Oxonium is very acidic: at 25 °C, its pKa is -1.7. It is also the most acidic species that can exist in water (assuming sufficient water for dissolution): any stronger acid will ionize and protonate a water molecule to form oxonium. The acidity of oxonium is the implicit standard used to judge the strength of an acid in water: strong acids must be better proton donors than oxonium, otherwise a significant portion of acid will exist in a non-ionized state. Unlike the oxonium that results from water's autodissociation, these oxonium ions are long-lasting and concentrated, in proportion to the strength of the dissolved acid.
The pH of a solution is a measure of its hydrogen ion concentration. Since free protons react with water to form oxonium cation, the acidity of an aqueous solution is determined by its oxonium concentration.
Some hydration structures are quite large: the H3O+(H2O)20 magic ion number structure (called magic because of its increased stability with respect to hydration structures involving a comparable number of water molecules) might place the oxonium inside a dodecahedral cage . However, more recent ab initio molecular dynamics simulations have shown that, on average, the hydrated proton resides on the surface of the H3O+(H2O)20 cluster. Further, several disparate features of these simulations agree with their experimental counterparts suggesting an alternative interpretation of the experimental results.
Two other well-known structures are the Zundel cations and Eigen cations. The Eigen solvation structure has the oxonium ion at the center of an H9O4+ complex in which the oxonium is strongly hydrogen-bonded to 3 neighbouring water molecules . In the Zundel H5O2+ complex the proton is shared equally by two water molecules . Recent work indicates that both of these complexes represent ideal structures in a more general hydrogen bond network defect .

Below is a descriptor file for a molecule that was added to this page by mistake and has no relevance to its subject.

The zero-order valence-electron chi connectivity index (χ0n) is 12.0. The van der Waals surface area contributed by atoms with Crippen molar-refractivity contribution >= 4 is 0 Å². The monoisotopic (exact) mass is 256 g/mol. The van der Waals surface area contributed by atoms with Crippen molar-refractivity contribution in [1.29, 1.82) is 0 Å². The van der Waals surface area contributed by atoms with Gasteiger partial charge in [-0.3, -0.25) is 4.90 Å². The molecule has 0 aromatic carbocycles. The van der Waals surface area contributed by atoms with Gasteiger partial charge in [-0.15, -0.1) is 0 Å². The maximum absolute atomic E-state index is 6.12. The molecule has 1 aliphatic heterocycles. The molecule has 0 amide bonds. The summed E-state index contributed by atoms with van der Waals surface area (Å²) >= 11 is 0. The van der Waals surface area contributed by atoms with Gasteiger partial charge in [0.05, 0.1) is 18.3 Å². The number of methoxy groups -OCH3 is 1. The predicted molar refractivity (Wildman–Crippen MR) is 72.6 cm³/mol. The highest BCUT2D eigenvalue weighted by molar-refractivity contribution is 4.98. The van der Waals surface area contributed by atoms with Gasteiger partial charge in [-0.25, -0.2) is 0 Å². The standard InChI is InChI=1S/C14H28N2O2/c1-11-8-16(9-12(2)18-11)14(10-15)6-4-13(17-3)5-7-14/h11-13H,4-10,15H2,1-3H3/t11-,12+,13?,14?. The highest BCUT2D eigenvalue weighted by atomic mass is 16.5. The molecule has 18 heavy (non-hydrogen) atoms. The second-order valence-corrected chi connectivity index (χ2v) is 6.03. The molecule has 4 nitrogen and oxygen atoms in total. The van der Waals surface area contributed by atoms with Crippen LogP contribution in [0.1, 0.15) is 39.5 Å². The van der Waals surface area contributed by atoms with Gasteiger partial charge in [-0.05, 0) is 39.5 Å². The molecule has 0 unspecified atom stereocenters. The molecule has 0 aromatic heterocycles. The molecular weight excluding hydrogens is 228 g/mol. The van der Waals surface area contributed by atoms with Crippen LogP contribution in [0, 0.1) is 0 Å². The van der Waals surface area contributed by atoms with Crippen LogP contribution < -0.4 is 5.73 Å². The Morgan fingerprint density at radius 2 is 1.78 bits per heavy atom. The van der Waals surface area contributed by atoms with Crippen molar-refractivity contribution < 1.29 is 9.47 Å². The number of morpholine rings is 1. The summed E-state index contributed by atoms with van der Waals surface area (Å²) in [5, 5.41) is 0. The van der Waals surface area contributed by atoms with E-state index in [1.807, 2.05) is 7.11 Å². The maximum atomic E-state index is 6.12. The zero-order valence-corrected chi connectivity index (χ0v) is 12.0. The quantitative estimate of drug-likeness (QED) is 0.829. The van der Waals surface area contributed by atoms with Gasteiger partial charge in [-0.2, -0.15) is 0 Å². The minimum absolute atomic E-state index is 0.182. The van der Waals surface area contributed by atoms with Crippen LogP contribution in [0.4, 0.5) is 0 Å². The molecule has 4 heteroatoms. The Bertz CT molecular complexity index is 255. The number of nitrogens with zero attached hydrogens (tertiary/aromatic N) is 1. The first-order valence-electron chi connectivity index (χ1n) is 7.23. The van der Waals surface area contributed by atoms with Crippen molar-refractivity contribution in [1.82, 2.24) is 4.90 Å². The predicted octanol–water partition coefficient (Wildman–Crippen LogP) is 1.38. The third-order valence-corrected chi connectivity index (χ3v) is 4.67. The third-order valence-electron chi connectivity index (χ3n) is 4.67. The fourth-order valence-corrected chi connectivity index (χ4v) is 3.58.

Isolation of the oxonium ion monomer in liquid phase was achieved in a nonaqueous, low nucleophilicity superacid solution (HF-SbF5SO2). The ion was characterized by high resolution O-17 nuclear magnetic resonance..
In 2007, Markovitch & Agmon have calculated for the first time ever the enthalpies and free energies of the various hydrogen bonds around the hydronium cation in liquid protonated water at room temperature and discussed the implementation for the proton hopping mechanism. Using molecular dynamics they were able to show that the hydrogen-bonds around the hydronium ion (formed with the three water ligands in the first solvation shell of the oxonium) are quite strong compared to those of bulk water.
The oxonium cation also forms stable compounds with the carborane superacid H(CB11H(CH3)5Br6) . X-ray crystallography shows a C3v symmetry for the oxonium ion with each proton interacting with a bromine atom each from three carborane anions 320 pm apart on average. The [H3O][H(CB11HCl11)] salt is also soluble in benzene. In crystals grown from a benzene solution the solvent co-crystallizes and a H3O.(benzene)3 cation is completely separated from the anion. In the cation three benzene molecules surround oxonium forming pi-cation interactions with the hydrogen atoms. The closest (nonbonding) approach of the anion at chlorine to the cation at oxygen is 348 pm.